NASA | JPL-Caltech | Spitzer | 2019 Aug 19
A new study using data from NASA's Spitzer Space Telescope provides a rare glimpse of conditions on the surface of a rocky planet orbiting a star beyond the Sun. The study, published today in the journal Nature, shows that the planet's surface may resemble those of Earth's Moon or Mercury: The planet likely has little to no atmosphere and could be covered in the same cooled volcanic material found in the dark areas of the Moon's surface, called mare.
- This artist's illustration depicts the exoplanet LHS 3844b, which is 1.3 times the mass of Earth and orbits an M dwarf star. The planet's surface may be covered mostly in dark lava rock, with no apparent atmosphere, according to observations by NASA's Spitzer Space Telescope. (Credit: NASA/JPL-Caltech/R. Hurt (IPAC))
Discovered in 2018 by NASA's Transiting Exoplanet Satellite Survey (TESS) mission, planet LHS 3844b is located 48.6 light-years from Earth and has a radius 1.3 times that of Earth. It orbits a small, cool type of star called an M dwarf — especially noteworthy because, as the most common and long-lived type of star in the Milky Way galaxy, M dwarfs may host a high percentage of the total number of planets in the galaxy.
TESS found the planet via the transit method, which involves detecting when the observed light of a parent star dims because of a planet orbiting between the star and Earth. Detecting light coming directly from a planet's surface — another method — is difficult because the star is so much brighter and drowns out the planet's light.
But during follow-up observations, Spitzer was able to detect light from the surface of LHS 3844b. The planet makes one full revolution around its parent star in just 11 hours. With such a tight orbit, LHS 3844b is most likely "tidally locked," which is when one side of a planet permanently faces the star. The star-facing side, or dayside, is about 1,410 degrees Fahrenheit (770 degrees Celsius). Being extremely hot, the planet radiates a lot of infrared light, and Spitzer is an infrared telescope. The planet's parent star is relatively cool (though still much hotter than the planet), making direct observation of LHS 3844b's dayside possible.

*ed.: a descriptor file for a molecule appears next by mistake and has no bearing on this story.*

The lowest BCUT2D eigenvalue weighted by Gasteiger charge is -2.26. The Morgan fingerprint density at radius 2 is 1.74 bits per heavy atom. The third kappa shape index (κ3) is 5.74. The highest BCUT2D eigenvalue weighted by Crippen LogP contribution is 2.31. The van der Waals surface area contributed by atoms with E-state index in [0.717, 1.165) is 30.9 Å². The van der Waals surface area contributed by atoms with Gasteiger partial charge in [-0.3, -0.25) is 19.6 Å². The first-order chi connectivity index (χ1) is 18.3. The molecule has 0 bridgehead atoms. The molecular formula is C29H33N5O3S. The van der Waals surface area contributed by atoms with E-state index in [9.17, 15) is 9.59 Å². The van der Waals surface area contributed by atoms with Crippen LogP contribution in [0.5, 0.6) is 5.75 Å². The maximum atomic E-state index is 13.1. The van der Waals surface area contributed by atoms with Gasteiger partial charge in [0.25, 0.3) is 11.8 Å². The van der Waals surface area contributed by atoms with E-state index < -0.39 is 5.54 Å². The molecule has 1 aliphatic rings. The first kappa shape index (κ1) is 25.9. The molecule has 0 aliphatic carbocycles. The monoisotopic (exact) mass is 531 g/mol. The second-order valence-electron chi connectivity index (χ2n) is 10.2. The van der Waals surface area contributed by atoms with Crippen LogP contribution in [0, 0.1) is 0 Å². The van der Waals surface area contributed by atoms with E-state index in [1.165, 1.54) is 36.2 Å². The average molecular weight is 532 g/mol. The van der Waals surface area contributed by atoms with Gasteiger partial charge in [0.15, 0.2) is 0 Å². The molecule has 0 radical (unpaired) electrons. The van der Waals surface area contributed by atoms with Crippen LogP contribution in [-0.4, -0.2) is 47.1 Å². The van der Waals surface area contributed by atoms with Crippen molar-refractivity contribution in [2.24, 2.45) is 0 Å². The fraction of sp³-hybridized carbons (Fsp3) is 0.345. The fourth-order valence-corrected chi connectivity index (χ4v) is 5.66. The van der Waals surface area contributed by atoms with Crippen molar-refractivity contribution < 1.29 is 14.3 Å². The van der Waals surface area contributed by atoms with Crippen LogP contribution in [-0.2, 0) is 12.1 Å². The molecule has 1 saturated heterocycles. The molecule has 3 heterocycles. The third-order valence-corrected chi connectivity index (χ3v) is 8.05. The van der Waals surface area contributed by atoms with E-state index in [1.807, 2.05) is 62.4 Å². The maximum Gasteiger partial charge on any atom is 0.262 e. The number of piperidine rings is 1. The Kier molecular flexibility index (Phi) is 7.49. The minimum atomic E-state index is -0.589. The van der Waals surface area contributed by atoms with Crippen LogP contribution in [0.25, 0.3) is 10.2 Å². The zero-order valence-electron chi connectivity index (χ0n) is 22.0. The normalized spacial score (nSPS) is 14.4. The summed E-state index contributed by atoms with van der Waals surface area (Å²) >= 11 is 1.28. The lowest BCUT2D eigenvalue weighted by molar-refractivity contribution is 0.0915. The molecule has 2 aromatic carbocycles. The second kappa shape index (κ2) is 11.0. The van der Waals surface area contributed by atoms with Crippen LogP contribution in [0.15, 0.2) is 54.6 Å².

This observation marks the first time Spitzer data have been able to provide information about the atmosphere of a terrestrial world around an M dwarf. ...
A Rare Look at the Surface of a Rocky Exoplanet
Harvard Smithsonian Center for Astrophysics | 2019 Aug 19
Absence of a Thick Atmosphere on the Terrestrial Exoplanet LHS 3844b ~ Laura Kreidberg et al
- Nature 573(7772):87 (05 Sep 2019) DOI: 10.1038/s41586-019-1497-4
- arXiv.org > astro-ph > arXiv:1908.06834 > 19 Aug 2019